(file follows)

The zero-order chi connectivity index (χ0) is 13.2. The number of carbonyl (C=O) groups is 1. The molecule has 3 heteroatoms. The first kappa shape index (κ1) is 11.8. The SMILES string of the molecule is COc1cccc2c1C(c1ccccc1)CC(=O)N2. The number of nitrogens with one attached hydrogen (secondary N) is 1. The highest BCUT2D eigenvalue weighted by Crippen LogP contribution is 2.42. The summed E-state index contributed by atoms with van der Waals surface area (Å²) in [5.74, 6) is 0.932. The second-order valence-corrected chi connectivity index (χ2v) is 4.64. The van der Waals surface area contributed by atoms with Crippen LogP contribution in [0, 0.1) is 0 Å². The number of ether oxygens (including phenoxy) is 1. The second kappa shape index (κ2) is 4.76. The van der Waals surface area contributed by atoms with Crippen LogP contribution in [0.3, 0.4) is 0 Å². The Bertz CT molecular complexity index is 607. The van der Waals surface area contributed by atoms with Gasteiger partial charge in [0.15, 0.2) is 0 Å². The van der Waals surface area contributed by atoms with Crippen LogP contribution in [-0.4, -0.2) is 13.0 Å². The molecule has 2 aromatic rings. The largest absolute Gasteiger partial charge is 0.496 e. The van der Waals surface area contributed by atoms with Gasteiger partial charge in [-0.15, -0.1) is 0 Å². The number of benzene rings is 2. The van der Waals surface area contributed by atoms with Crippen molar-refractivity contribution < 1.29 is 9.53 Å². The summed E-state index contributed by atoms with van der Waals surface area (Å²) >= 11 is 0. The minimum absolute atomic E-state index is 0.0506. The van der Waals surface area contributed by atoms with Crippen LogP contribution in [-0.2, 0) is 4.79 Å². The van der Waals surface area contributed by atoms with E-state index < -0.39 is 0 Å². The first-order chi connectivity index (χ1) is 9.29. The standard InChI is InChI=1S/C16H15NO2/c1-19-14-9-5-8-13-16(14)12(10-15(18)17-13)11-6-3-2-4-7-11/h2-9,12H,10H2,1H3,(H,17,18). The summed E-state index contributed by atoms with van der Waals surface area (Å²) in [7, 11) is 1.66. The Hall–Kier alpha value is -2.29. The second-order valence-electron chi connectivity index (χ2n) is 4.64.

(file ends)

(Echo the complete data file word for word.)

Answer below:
The zero-order chi connectivity index (χ0) is 13.2. The number of carbonyl (C=O) groups is 1. The molecule has 3 heteroatoms. The first kappa shape index (κ1) is 11.8. The SMILES string of the molecule is COc1cccc2c1C(c1ccccc1)CC(=O)N2. The number of nitrogens with one attached hydrogen (secondary N) is 1. The highest BCUT2D eigenvalue weighted by Crippen LogP contribution is 2.42. The summed E-state index contributed by atoms with van der Waals surface area (Å²) in [5.74, 6) is 0.932. The second-order valence-corrected chi connectivity index (χ2v) is 4.64. The van der Waals surface area contributed by atoms with Crippen LogP contribution in [0, 0.1) is 0 Å². The number of ether oxygens (including phenoxy) is 1. The second kappa shape index (κ2) is 4.76. The van der Waals surface area contributed by atoms with Crippen LogP contribution in [0.3, 0.4) is 0 Å². The Bertz CT molecular complexity index is 607. The van der Waals surface area contributed by atoms with Gasteiger partial charge in [0.15, 0.2) is 0 Å². The van der Waals surface area contributed by atoms with Crippen LogP contribution in [-0.4, -0.2) is 13.0 Å². The molecule has 2 aromatic rings. The largest absolute Gasteiger partial charge is 0.496 e. The van der Waals surface area contributed by atoms with Gasteiger partial charge in [-0.15, -0.1) is 0 Å². The number of benzene rings is 2. The van der Waals surface area contributed by atoms with Crippen molar-refractivity contribution < 1.29 is 9.53 Å². The summed E-state index contributed by atoms with van der Waals surface area (Å²) >= 11 is 0. The minimum absolute atomic E-state index is 0.0506. The van der Waals surface area contributed by atoms with Crippen LogP contribution in [-0.2, 0) is 4.79 Å². The van der Waals surface area contributed by atoms with E-state index < -0.39 is 0 Å². The first-order chi connectivity index (χ1) is 9.29. The standard InChI is InChI=1S/C16H15NO2/c1-19-14-9-5-8-13-16(14)12(10-15(18)17-13)11-6-3-2-4-7-11/h2-9,12H,10H2,1H3,(H,17,18). The summed E-state index contributed by atoms with van der Waals surface area (Å²) in [7, 11) is 1.66. The Hall–Kier alpha value is -2.29. The second-order valence-electron chi connectivity index (χ2n) is 4.64.